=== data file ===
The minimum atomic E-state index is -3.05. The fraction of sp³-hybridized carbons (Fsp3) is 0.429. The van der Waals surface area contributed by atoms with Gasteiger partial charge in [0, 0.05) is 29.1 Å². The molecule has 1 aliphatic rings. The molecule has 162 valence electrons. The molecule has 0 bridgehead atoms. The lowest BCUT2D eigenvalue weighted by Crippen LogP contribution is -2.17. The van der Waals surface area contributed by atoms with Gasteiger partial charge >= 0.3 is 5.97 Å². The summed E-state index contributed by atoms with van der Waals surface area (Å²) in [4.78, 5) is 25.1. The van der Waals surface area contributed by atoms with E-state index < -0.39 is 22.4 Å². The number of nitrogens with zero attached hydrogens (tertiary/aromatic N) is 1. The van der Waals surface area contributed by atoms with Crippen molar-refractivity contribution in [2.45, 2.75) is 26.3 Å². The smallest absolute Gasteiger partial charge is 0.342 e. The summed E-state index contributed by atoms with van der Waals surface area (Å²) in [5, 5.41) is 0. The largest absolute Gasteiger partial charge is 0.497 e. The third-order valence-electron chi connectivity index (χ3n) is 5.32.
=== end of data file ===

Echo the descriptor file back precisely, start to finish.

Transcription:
The minimum atomic E-state index is -3.05. The fraction of sp³-hybridized carbons (Fsp3) is 0.429. The van der Waals surface area contributed by atoms with Gasteiger partial charge in [0, 0.05) is 29.1 Å². The molecule has 1 aliphatic rings. The molecule has 162 valence electrons. The molecule has 0 bridgehead atoms. The lowest BCUT2D eigenvalue weighted by Crippen LogP contribution is -2.17. The van der Waals surface area contributed by atoms with Gasteiger partial charge >= 0.3 is 5.97 Å². The summed E-state index contributed by atoms with van der Waals surface area (Å²) in [4.78, 5) is 25.1. The van der Waals surface area contributed by atoms with E-state index < -0.39 is 22.4 Å². The number of nitrogens with zero attached hydrogens (tertiary/aromatic N) is 1. The van der Waals surface area contributed by atoms with Crippen molar-refractivity contribution in [2.45, 2.75) is 26.3 Å². The smallest absolute Gasteiger partial charge is 0.342 e. The summed E-state index contributed by atoms with van der Waals surface area (Å²) in [5, 5.41) is 0. The largest absolute Gasteiger partial charge is 0.497 e. The third-order valence-electron chi connectivity index (χ3n) is 5.32.